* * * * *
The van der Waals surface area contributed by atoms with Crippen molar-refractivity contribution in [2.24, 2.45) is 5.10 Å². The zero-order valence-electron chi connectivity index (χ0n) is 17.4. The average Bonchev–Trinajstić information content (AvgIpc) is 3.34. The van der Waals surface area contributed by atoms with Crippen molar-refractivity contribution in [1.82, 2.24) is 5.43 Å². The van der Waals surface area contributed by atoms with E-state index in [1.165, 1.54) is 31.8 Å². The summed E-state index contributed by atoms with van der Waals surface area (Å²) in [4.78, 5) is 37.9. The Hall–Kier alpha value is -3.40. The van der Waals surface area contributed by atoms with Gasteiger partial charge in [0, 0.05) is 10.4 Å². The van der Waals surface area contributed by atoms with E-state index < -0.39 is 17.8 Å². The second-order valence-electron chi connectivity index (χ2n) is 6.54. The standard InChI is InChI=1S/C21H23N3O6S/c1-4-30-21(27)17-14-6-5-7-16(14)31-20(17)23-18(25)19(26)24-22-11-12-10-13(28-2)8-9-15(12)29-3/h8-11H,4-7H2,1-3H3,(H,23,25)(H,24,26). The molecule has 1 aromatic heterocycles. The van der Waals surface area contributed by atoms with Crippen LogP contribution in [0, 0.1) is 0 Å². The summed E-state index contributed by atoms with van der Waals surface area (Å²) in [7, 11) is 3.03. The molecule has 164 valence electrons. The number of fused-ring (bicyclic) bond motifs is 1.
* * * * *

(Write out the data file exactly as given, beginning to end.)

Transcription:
The van der Waals surface area contributed by atoms with Crippen molar-refractivity contribution in [2.24, 2.45) is 5.10 Å². The zero-order valence-electron chi connectivity index (χ0n) is 17.4. The average Bonchev–Trinajstić information content (AvgIpc) is 3.34. The van der Waals surface area contributed by atoms with Crippen molar-refractivity contribution in [1.82, 2.24) is 5.43 Å². The van der Waals surface area contributed by atoms with E-state index in [1.165, 1.54) is 31.8 Å². The summed E-state index contributed by atoms with van der Waals surface area (Å²) in [4.78, 5) is 37.9. The Hall–Kier alpha value is -3.40. The van der Waals surface area contributed by atoms with Gasteiger partial charge in [0, 0.05) is 10.4 Å². The van der Waals surface area contributed by atoms with E-state index < -0.39 is 17.8 Å². The second-order valence-electron chi connectivity index (χ2n) is 6.54. The standard InChI is InChI=1S/C21H23N3O6S/c1-4-30-21(27)17-14-6-5-7-16(14)31-20(17)23-18(25)19(26)24-22-11-12-10-13(28-2)8-9-15(12)29-3/h8-11H,4-7H2,1-3H3,(H,23,25)(H,24,26). The molecule has 1 aromatic heterocycles. The van der Waals surface area contributed by atoms with Crippen LogP contribution in [0, 0.1) is 0 Å². The summed E-state index contributed by atoms with van der Waals surface area (Å²) in [7, 11) is 3.03. The molecule has 164 valence electrons. The number of fused-ring (bicyclic) bond motifs is 1.